20. The divine Moses does not appear before our eyes as one who composed doubtful stories, nor one who launched himself out on this road from simple ambition. He had in mind primarily to contribute to making lives led better. And in fact he did not attempt to discourse subtly on the nature of the things, by speaking about what the first principles are named, or about the elements which proceed from it; these things are, in my opinion, too obscure, and inaccessible to some minds. His goal was to form the spirits of his contemporaries with the doctrines of the truth: because they were being misled and had taken to worshipping each according to his imagination. Their extreme ignorance made them ignore the one God, God by nature, and to worship his creations. Some thought that the sky was god, others the disc of the sun; there were even some wretched enough to allot the glory of the supreme nature to the moon, the stars, the earth, to plants, to the watery element, birds, or to brute animals! They had come to this, and such a terrible sickness had affected all the inhabitants of the earth, when Moses came to their help and revealed himself as the initiator into knowledge of great value for all. He proclaimed clearly that there exists by nature only one Creator of the universe, and radically distinguished Him from all other realities which He had merely brought into being and existence. Considering what was useful, and as clearly as possible, neglecting every excessively subtle point, he restricted himself to deal only with that which was strictly essential.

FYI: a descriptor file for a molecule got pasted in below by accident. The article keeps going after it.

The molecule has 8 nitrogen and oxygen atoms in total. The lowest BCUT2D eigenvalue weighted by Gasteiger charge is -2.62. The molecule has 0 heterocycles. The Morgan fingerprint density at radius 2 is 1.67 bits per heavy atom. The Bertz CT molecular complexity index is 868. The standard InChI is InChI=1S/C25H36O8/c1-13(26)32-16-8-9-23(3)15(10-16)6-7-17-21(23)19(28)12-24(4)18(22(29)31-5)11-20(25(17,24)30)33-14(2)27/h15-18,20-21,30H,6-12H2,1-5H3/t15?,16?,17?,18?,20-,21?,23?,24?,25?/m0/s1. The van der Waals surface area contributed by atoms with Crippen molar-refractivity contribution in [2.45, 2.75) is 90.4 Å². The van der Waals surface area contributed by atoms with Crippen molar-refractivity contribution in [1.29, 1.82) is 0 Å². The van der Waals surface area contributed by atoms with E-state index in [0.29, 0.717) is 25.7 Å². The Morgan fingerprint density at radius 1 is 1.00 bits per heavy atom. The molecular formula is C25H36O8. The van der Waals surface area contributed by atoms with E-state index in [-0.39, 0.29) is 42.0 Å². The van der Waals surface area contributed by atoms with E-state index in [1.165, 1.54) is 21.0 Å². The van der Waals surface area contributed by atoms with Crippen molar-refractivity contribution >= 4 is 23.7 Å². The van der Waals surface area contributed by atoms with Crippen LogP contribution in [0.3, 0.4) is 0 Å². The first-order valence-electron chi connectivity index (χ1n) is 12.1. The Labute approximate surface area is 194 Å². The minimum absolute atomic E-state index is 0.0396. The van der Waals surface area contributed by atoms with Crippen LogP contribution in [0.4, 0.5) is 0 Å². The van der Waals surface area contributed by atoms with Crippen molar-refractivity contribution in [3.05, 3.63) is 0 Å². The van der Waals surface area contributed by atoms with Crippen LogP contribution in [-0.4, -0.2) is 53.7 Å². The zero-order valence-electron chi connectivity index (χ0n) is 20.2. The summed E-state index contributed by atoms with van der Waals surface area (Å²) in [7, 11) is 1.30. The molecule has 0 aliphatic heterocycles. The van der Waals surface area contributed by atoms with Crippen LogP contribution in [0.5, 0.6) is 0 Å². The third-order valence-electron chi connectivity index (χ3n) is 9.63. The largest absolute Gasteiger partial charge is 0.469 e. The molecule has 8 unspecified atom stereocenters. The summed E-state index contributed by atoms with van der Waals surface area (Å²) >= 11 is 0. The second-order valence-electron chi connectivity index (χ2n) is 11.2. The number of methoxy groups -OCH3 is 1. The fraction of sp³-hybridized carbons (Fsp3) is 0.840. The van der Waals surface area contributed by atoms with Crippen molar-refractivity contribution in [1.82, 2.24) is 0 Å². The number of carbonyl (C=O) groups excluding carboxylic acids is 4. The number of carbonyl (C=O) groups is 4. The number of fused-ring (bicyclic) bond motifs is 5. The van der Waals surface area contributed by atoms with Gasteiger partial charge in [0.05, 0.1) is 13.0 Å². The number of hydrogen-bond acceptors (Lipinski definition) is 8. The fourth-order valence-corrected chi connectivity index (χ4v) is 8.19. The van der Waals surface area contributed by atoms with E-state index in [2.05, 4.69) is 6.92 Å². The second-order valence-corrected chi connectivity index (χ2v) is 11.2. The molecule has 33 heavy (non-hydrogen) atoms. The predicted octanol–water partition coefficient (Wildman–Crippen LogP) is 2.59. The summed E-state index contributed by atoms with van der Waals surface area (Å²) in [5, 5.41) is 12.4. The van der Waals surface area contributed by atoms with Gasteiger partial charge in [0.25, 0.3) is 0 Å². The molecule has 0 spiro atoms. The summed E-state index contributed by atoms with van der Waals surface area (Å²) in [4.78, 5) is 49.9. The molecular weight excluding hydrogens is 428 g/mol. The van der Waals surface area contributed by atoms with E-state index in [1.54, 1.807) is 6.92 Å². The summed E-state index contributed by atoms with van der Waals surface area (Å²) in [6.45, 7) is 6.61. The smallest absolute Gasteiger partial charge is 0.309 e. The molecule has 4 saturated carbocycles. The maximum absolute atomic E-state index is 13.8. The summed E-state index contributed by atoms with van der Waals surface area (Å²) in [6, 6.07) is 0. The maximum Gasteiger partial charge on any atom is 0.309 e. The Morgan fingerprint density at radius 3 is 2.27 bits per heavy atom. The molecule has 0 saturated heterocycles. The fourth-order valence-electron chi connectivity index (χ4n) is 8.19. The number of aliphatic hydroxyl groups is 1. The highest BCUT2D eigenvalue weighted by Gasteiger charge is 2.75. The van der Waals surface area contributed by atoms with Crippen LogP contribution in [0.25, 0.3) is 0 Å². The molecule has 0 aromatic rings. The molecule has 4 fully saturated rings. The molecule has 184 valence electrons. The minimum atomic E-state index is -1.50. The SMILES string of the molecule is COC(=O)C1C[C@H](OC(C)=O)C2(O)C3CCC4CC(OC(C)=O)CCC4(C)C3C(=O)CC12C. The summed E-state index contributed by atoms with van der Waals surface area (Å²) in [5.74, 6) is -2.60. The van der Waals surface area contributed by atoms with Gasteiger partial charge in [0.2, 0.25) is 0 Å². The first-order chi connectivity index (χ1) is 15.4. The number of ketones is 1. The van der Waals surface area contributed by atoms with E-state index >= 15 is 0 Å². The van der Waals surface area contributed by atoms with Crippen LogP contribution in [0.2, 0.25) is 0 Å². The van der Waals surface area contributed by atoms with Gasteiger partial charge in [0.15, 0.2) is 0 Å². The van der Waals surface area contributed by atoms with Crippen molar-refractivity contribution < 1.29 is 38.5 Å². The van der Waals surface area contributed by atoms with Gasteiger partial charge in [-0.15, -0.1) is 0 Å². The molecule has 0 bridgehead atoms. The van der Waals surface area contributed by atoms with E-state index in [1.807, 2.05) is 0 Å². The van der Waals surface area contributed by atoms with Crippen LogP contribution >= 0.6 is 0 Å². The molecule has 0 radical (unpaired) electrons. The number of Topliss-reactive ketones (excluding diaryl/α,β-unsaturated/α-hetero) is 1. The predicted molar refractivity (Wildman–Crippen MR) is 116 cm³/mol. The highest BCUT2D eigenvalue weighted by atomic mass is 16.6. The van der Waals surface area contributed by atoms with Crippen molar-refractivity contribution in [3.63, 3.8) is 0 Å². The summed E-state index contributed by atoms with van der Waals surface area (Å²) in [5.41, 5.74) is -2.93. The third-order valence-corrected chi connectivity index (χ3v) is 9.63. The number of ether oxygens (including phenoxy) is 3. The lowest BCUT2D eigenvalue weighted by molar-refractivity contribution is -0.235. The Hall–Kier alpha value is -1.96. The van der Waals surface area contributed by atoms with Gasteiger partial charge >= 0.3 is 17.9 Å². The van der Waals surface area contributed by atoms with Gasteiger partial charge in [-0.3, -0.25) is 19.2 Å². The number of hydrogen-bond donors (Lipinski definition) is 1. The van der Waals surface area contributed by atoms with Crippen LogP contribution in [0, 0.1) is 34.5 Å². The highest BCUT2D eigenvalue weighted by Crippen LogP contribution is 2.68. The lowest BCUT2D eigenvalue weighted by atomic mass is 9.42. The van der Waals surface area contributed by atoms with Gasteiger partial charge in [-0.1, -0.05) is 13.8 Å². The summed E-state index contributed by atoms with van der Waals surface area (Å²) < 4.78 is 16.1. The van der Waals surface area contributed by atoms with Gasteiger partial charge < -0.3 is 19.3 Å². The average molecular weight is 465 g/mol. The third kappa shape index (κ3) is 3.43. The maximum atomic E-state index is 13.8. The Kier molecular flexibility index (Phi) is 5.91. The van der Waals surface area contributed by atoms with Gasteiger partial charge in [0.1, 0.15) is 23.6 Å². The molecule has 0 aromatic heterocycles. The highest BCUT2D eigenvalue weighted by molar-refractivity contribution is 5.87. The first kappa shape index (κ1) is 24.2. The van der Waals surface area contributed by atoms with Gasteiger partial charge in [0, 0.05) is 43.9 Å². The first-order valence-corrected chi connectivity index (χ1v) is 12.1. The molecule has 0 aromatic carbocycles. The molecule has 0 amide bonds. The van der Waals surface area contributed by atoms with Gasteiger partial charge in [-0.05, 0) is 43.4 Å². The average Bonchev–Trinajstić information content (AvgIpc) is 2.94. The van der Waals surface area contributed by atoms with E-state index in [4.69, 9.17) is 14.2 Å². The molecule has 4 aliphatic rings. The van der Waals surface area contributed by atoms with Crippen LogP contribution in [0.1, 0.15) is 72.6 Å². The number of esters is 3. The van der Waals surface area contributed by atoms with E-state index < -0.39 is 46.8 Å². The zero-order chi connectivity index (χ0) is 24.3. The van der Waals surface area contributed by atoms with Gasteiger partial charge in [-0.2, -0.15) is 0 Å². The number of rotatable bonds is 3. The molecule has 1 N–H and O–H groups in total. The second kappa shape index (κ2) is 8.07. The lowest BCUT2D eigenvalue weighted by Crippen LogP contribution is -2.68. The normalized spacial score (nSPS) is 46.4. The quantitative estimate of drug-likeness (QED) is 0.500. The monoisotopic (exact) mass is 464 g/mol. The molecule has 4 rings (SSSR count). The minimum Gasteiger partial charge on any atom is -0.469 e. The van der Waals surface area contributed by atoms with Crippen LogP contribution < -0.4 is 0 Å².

21. How was it useful to him to say what is the nature of the waters, and how they were present at the beginning, or to probe the deeps and the nature of the heavens, to detour into the mode of existence of the angels? It would be difficult for anyone to cover such subjects, which I think that no one understands anyway! Would anyone even be able to do it (thanks to a knowledge lent by God, who had been there tell him), or been able to understand a so subtle speech - or rather one so inaccessible to the spirit? In fact, we find among men, at the time when the book of the very wise Moses was written, an ignorance which exceeds even that of the Greeks.  That which should have made possible for those people to understand fully the glory of God was lost, it is obvious from the account, in the pit of the deepest stupidity.  As the Scripture inspired by God says, the men of that time should have had some idea of the Creator and maker of the universe from the beauty of things created.  But they reached such a degree of wrong thinking that the things that should have led them to the knowledge of the truth shows that they were disposed instead to follow a lie.  The very wise Paul bears a witness worthy of trust to this idea by writing, "Ever since the creation of the world, his invisible nature, namely his eternal power and deity, has been clearly perceived in the things that have been made.  So they are without excuse; for although they knew God, they did not honour him as God or give thanks to him, but they became futile in their linking and their senseless minds were darkened."